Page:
Chap charged with fraud after mail for UPS global HQ floods Chicago flat
Stop. Err, wait a minute, Mr Postman
A man is facing charges of theft and fraud after the mail of parcel delivery service UPS was redirected to his home address.
Dushaun Henderson-Spruce, who lives in a one-bedroom garden apartment in Chicago, allegedly began the scheme back in October and wasn't rumbled until January this year.
According to The Chicago Tribune, Henderson-Spruce submitted a change-of-address form that requested mail addressed to UPS' global HQ, at 5 Glenlake Parkway NE in Atlanta, be sent to 6750 N. Ashland Ave – his Chicago home.
The wheeze saw him amass so much post that the mailman is reported to have left a US Postal Service tub at Henderson-Spruce's front door.
Reports suggested the mail included private and confidential missives, along with five corporate credit cards issued to UPS execs and board members.
However, somewhat worryingly for UPS customers, the delivery giant initially failed to notice the vast amounts of missing post.
The Tribune reported that a UPS security coordinator only notified postal inspectors that the firm had not approved a change-of-address almost three months after the scam started.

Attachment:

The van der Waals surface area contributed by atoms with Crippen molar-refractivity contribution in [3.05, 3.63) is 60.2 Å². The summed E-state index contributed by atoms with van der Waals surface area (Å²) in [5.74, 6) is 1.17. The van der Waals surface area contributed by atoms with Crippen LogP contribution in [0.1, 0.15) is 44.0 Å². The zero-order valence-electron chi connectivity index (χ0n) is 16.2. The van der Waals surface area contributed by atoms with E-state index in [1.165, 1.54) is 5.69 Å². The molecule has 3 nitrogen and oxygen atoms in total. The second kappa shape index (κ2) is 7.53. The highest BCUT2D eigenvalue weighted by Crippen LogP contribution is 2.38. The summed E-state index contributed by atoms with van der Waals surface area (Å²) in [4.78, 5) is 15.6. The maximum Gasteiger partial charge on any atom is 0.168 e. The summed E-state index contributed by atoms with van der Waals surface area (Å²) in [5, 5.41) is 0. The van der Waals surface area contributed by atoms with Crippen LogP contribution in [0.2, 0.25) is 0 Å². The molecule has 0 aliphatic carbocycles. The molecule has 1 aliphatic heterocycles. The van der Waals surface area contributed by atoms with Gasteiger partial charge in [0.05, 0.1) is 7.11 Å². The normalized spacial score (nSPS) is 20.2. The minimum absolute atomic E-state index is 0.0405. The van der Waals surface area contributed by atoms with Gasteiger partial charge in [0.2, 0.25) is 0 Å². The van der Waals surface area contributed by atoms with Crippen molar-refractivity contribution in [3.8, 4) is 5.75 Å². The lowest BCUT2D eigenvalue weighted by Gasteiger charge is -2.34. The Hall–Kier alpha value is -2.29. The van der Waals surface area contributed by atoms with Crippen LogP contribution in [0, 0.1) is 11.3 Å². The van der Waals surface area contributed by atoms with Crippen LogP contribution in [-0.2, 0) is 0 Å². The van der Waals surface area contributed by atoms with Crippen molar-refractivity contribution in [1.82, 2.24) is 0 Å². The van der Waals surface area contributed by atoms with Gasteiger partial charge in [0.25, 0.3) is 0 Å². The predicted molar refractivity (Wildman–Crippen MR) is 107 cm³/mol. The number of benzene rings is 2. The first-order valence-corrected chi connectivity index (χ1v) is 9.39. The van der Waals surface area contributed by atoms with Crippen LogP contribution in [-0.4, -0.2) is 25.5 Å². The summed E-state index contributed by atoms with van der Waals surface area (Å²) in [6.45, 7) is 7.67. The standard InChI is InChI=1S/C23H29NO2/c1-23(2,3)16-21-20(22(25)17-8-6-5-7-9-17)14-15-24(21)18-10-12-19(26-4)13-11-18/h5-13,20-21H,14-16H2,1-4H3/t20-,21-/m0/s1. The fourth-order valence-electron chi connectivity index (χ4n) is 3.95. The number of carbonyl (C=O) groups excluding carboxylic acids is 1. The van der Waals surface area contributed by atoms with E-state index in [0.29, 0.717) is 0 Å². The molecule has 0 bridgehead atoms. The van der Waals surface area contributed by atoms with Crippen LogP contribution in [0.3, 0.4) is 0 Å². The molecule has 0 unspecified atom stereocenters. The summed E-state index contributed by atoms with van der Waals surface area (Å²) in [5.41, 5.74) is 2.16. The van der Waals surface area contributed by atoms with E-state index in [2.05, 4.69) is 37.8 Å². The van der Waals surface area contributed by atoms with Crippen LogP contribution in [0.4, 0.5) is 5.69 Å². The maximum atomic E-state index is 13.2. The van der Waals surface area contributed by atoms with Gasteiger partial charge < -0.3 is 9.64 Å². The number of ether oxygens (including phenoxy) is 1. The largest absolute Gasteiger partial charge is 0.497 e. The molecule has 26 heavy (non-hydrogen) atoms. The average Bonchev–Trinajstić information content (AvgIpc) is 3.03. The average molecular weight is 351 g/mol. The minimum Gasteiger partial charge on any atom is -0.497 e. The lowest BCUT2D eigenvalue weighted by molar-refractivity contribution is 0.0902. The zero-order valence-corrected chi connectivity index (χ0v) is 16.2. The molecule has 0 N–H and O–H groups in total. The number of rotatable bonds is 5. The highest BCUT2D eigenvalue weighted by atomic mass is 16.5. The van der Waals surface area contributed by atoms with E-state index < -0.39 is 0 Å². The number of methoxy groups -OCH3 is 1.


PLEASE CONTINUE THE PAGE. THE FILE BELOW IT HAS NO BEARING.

Upon investigation, the postal service found more than 3,000 pieces of mail at the apartment, and Fifth Third Bank reportedly found more than 10 cheques addressed to UPS – worth over $58,000 – were deposited in a personal account of Henderson-Spruce.
According to the United States Postal Service website, when someone fills in a change-of-address form, the postal service will mail a letter validating the move to the original address – it's not clear what happened to that letter in this case.
The charges state that Henderson-Spruce at first put his own initials on the signature line of the form, according to the Tribune, but then scratched them out and put "UPS" instead.
Henderson-Spruce has previously suggested the address change happened by mistake, and that his identity may have been stolen. ®
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